Biodiversity

Conversion of land for food production is a major threat to biodiversity, while much biodiversity exists on agricultural land. The conservation of wildlife and the maintenance of ecosystem services can be separated from issues of food security.

Fertilisation of grasslands significantly reduces their ability to cope with changing conditions even when they contain a diverse mix of plants, finds a global study involving Oxford University. The research, published this week in Nature, showed that diverse grasslands were more stable over time but that this effect was weakened when the plots were artificially fertilised.

"More diverse areas are generally more stable because different plants will benefit from different things at different times," said Professor Andrew Hector of Oxford University's Department of Plant Sciences, senior author of the study. "To take a simple example, if you have plants that thrive in heavy rain and plants that prefer lighter rain in the same field, then the total amount of plant matter in the field in a given year will be less dependent on rainfall as both types will balance each other out."

Fertilisers are known to drive down grassland diversity over time, but this study found that fertilised plots were less stable even before their diversity decreased. This effect was not expected based on previous results. As fertilisation boosts total yields, it was expected to increase short-term stability by making small variations less significant. However, the study found that fertilisation disproportionately increased yearly variations in yield, particularly in the most diverse grasslands.

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An international research collaboration has shed light on the impact that grass-fed animals have on climate change. Its new study adds clarity to the debate around livestock farming and meat and dairy consumption.

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Employing unit: Innovative Food Systems Teaching and Learning

Start date: As soon as possible

Closing date: 19 June 2015

Reference number: SF07948

Post type: Full-time, Fixed-term until 30 September 2018

Payscale: £28,695 to £38,511 per annum – please note salary is dependent on location/institution. Please consult the salary range in the local job advert for each institution.

Innovative Food Systems Teaching and Learning

IFSTAL seeks to recruit a team of five full-time Coordinators for the ‘Innovative Food Systems Teaching and Learning’ (IFSTAL) Programme, one to be based in each of the consortium institutions. The positions are fixed-term contracts from mid-2015 until 30 September 2018.

The University of Reading is collecting applications for all five institutions, so to formally apply, please visit Jobs at the University of Reading – University of Reading or contact Human Resources, University of Reading, Whiteknights, PO Box 217, Reading RG6 6AH. Telephone +44(0)118 378 6771 (voicemail)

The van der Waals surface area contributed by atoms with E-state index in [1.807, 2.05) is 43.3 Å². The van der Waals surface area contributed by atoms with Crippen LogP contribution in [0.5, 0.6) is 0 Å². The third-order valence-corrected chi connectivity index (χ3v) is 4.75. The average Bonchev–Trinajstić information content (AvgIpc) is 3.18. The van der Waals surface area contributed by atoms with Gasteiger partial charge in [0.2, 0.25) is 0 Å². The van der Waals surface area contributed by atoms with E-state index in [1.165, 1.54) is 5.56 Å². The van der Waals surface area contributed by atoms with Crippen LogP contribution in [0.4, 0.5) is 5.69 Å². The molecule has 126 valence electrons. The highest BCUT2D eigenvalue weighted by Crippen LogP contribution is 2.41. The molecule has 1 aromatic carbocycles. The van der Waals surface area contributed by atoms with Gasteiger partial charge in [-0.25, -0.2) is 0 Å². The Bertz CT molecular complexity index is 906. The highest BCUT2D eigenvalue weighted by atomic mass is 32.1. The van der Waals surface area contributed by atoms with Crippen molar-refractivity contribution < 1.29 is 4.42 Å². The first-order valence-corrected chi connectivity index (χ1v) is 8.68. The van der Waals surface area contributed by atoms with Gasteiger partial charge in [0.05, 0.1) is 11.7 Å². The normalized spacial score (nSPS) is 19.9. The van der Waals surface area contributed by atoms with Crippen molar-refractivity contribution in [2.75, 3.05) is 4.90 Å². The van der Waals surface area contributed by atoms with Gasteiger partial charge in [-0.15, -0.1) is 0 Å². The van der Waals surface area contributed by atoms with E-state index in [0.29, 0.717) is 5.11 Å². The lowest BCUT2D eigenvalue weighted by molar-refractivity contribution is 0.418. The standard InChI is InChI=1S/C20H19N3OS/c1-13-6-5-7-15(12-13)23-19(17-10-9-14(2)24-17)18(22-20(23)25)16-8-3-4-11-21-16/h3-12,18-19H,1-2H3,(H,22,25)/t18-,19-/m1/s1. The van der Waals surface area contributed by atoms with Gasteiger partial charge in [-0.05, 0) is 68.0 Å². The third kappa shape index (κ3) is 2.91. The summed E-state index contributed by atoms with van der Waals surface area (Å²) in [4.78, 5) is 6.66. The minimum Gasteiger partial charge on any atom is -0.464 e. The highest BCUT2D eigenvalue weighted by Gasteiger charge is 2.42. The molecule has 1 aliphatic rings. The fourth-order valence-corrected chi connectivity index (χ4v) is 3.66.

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Livestock, Environment and People (LEAP)

Call for job applicants

May 2017

Supported by the Wellcome Trust Our Planet Our Health Programme.

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As part of an ongoing monographic study of the genus Ipomoea (morning glories) that contains the domesticated sweet potato (Ipomoea batatas) Robert Scotland and John Wood from the Department of Plant Sciences have recently described 18 new species of morning glory from Bolivia with one species, Ipomoea lactifera, identified as a close wild-relative of sweet potato.

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The Oxford Martin Programme on the Future of Food is pleased to announce a new Exchange Fellowship Programme in collaboration with the Florida Climate Insitute for faculty members at these two universities to forge new partnerships and foster the development of innovative, interdisciplinary research projects in the area of food systems, climate and biodiversity.

We will be selecting two fellows for the academic year 2015/16 to visit the University of Florida, and two to visit Oxford.

The Fellowship will cover travel and subsistence expenses for these exchange visit up to a maximum of £5,000 per Fellowship. Applicants must be currently employed by either the University of Florida or the University of Oxford.

Application deadline: Friday 31st July, 2015

For more information and details of how to apply, please read the Florida Oxford Exchange Fellowship Details Document.

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A new paper by Lindsay Turnbull shows that organic farming increases species richness by about 30%.

The study was a meta-analysis that compared biodiversity under organic and conventional farming methods, mainly in Europe and North America. The authors note that more studies need to be carried in the Developing World to see if the same results would apply.

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Earlier this year, the Environmental Change Institute’s (ECI’s) food systems group held the First Oxford Meeting on Food System Impact Valuation. The Meeting, on the 11 and 12 of April 2017, brought together representatives from some of the world’s largest food companies, civil society, and academia, to discuss standardised and pre-competitive measurement and monetary valuation of environmental, social and health impacts from food systems.
 
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By Thomas White, University of Cambridge

 

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By Lindsay Turnbull, University of Oxford

Organic farming is a trade off: it prohibits the use of certain chemicals and inorganic fertilisers, which usually results in lower yields, and hence higher prices. With arguments about health benefits inconclusive, one might ask what reasons there are to pay the organic premium.

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